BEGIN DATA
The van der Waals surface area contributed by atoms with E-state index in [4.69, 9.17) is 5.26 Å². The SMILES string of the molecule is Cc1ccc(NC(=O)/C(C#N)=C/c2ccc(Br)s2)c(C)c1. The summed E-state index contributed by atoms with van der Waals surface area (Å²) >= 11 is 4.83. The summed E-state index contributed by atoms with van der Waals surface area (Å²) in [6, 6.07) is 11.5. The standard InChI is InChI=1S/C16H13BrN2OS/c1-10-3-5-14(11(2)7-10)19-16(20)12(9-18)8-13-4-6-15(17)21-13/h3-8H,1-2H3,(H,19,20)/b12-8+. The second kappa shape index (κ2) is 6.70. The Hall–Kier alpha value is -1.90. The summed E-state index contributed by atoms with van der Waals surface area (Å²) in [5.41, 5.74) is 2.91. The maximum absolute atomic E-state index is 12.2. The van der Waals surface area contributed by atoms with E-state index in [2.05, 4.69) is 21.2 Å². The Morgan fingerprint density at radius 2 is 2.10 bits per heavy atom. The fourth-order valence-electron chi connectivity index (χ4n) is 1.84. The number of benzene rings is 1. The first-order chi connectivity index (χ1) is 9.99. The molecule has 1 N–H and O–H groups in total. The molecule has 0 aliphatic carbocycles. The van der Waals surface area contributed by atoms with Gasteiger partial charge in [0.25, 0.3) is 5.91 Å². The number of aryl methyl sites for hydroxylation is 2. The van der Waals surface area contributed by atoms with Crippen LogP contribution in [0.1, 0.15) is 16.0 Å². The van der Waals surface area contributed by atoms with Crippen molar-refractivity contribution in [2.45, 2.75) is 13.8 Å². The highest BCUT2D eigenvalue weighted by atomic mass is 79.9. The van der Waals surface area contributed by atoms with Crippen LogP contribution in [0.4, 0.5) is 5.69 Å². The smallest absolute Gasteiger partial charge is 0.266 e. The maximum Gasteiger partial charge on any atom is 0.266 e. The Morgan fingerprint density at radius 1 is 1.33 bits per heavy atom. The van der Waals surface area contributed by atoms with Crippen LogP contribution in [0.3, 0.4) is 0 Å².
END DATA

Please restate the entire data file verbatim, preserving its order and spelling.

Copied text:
The van der Waals surface area contributed by atoms with E-state index in [4.69, 9.17) is 5.26 Å². The SMILES string of the molecule is Cc1ccc(NC(=O)/C(C#N)=C/c2ccc(Br)s2)c(C)c1. The summed E-state index contributed by atoms with van der Waals surface area (Å²) >= 11 is 4.83. The summed E-state index contributed by atoms with van der Waals surface area (Å²) in [6, 6.07) is 11.5. The standard InChI is InChI=1S/C16H13BrN2OS/c1-10-3-5-14(11(2)7-10)19-16(20)12(9-18)8-13-4-6-15(17)21-13/h3-8H,1-2H3,(H,19,20)/b12-8+. The second kappa shape index (κ2) is 6.70. The Hall–Kier alpha value is -1.90. The summed E-state index contributed by atoms with van der Waals surface area (Å²) in [5.41, 5.74) is 2.91. The maximum absolute atomic E-state index is 12.2. The van der Waals surface area contributed by atoms with E-state index in [2.05, 4.69) is 21.2 Å². The Morgan fingerprint density at radius 2 is 2.10 bits per heavy atom. The fourth-order valence-electron chi connectivity index (χ4n) is 1.84. The number of benzene rings is 1. The first-order chi connectivity index (χ1) is 9.99. The molecule has 1 N–H and O–H groups in total. The molecule has 0 aliphatic carbocycles. The van der Waals surface area contributed by atoms with Gasteiger partial charge in [0.25, 0.3) is 5.91 Å². The number of aryl methyl sites for hydroxylation is 2. The van der Waals surface area contributed by atoms with Crippen LogP contribution in [0.1, 0.15) is 16.0 Å². The van der Waals surface area contributed by atoms with Crippen molar-refractivity contribution in [2.45, 2.75) is 13.8 Å². The highest BCUT2D eigenvalue weighted by atomic mass is 79.9. The van der Waals surface area contributed by atoms with Crippen LogP contribution in [0.4, 0.5) is 5.69 Å². The smallest absolute Gasteiger partial charge is 0.266 e. The maximum Gasteiger partial charge on any atom is 0.266 e. The Morgan fingerprint density at radius 1 is 1.33 bits per heavy atom. The van der Waals surface area contributed by atoms with Crippen LogP contribution in [0.3, 0.4) is 0 Å².